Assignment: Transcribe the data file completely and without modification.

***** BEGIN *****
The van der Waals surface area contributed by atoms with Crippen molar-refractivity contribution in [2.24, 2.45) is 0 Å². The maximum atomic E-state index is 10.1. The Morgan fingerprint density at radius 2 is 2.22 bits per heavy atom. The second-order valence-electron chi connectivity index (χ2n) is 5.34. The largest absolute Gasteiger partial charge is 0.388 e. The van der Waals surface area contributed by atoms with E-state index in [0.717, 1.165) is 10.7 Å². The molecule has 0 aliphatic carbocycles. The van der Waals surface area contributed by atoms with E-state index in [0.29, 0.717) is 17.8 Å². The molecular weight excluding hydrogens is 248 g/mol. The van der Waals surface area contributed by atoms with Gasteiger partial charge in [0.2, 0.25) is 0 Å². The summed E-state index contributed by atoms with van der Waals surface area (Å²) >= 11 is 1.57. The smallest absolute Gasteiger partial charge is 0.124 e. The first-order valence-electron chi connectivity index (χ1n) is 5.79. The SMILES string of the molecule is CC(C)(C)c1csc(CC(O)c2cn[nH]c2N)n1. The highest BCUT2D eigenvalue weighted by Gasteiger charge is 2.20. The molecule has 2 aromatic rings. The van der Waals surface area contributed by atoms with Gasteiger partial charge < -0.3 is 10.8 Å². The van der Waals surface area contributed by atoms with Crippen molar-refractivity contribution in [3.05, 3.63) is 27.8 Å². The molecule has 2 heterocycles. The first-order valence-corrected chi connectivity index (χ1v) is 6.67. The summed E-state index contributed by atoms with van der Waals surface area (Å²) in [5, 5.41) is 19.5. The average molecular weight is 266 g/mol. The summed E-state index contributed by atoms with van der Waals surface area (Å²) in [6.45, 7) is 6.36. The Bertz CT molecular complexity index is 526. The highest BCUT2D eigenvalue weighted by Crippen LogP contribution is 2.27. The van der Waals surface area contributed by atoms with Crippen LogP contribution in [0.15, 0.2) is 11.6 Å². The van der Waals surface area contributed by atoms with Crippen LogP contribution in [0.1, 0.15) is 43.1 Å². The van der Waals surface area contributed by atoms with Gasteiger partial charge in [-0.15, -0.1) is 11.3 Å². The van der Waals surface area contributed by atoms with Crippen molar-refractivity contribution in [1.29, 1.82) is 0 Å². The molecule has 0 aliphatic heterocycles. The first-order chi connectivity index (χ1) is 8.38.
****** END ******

The van der Waals surface area contributed by atoms with Crippen molar-refractivity contribution in [2.24, 2.45) is 0 Å². The maximum atomic E-state index is 10.1. The Morgan fingerprint density at radius 2 is 2.22 bits per heavy atom. The second-order valence-electron chi connectivity index (χ2n) is 5.34. The largest absolute Gasteiger partial charge is 0.388 e. The van der Waals surface area contributed by atoms with E-state index in [0.717, 1.165) is 10.7 Å². The molecule has 0 aliphatic carbocycles. The van der Waals surface area contributed by atoms with E-state index in [0.29, 0.717) is 17.8 Å². The molecular weight excluding hydrogens is 248 g/mol. The van der Waals surface area contributed by atoms with Gasteiger partial charge in [0.2, 0.25) is 0 Å². The summed E-state index contributed by atoms with van der Waals surface area (Å²) >= 11 is 1.57. The smallest absolute Gasteiger partial charge is 0.124 e. The first-order valence-electron chi connectivity index (χ1n) is 5.79. The SMILES string of the molecule is CC(C)(C)c1csc(CC(O)c2cn[nH]c2N)n1. The highest BCUT2D eigenvalue weighted by Gasteiger charge is 2.20. The molecule has 2 aromatic rings. The van der Waals surface area contributed by atoms with Gasteiger partial charge < -0.3 is 10.8 Å². The van der Waals surface area contributed by atoms with Crippen molar-refractivity contribution in [3.05, 3.63) is 27.8 Å². The molecule has 2 heterocycles. The first-order valence-corrected chi connectivity index (χ1v) is 6.67. The summed E-state index contributed by atoms with van der Waals surface area (Å²) in [5, 5.41) is 19.5. The average molecular weight is 266 g/mol. The summed E-state index contributed by atoms with van der Waals surface area (Å²) in [6.45, 7) is 6.36. The Bertz CT molecular complexity index is 526. The highest BCUT2D eigenvalue weighted by Crippen LogP contribution is 2.27. The van der Waals surface area contributed by atoms with Crippen LogP contribution in [0.15, 0.2) is 11.6 Å². The van der Waals surface area contributed by atoms with Crippen LogP contribution in [0.1, 0.15) is 43.1 Å². The van der Waals surface area contributed by atoms with Gasteiger partial charge in [-0.15, -0.1) is 11.3 Å². The van der Waals surface area contributed by atoms with Crippen molar-refractivity contribution in [1.29, 1.82) is 0 Å². The molecule has 0 aliphatic heterocycles. The first-order chi connectivity index (χ1) is 8.38.